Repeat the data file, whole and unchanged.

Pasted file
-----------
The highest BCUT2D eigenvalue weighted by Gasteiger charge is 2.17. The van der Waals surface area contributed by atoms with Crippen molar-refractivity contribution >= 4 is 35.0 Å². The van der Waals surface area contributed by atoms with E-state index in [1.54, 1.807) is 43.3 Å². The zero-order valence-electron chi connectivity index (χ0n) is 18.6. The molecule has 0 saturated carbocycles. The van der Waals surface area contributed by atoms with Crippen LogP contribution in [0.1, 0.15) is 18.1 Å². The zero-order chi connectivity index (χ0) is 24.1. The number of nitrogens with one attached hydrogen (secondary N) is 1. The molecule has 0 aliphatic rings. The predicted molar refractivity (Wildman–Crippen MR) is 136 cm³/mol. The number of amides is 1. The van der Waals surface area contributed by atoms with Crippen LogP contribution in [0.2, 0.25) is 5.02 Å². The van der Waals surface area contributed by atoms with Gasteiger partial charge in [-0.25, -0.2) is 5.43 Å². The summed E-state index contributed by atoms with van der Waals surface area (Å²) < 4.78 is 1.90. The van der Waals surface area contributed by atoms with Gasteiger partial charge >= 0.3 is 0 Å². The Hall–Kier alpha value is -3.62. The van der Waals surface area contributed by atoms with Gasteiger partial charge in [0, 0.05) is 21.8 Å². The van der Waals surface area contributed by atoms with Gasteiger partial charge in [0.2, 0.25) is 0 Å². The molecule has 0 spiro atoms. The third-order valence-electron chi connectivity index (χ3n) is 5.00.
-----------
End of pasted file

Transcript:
The highest BCUT2D eigenvalue weighted by Gasteiger charge is 2.17. The van der Waals surface area contributed by atoms with Crippen molar-refractivity contribution >= 4 is 35.0 Å². The van der Waals surface area contributed by atoms with E-state index in [1.54, 1.807) is 43.3 Å². The zero-order valence-electron chi connectivity index (χ0n) is 18.6. The molecule has 0 saturated carbocycles. The van der Waals surface area contributed by atoms with Crippen LogP contribution in [0.1, 0.15) is 18.1 Å². The zero-order chi connectivity index (χ0) is 24.1. The number of nitrogens with one attached hydrogen (secondary N) is 1. The molecule has 0 aliphatic rings. The predicted molar refractivity (Wildman–Crippen MR) is 136 cm³/mol. The number of amides is 1. The van der Waals surface area contributed by atoms with Crippen LogP contribution in [0.2, 0.25) is 5.02 Å². The van der Waals surface area contributed by atoms with Gasteiger partial charge in [-0.25, -0.2) is 5.43 Å². The summed E-state index contributed by atoms with van der Waals surface area (Å²) < 4.78 is 1.90. The van der Waals surface area contributed by atoms with Gasteiger partial charge >= 0.3 is 0 Å². The Hall–Kier alpha value is -3.62. The van der Waals surface area contributed by atoms with Gasteiger partial charge in [0, 0.05) is 21.8 Å². The van der Waals surface area contributed by atoms with Gasteiger partial charge in [0.2, 0.25) is 0 Å². The molecule has 0 spiro atoms. The third-order valence-electron chi connectivity index (χ3n) is 5.00.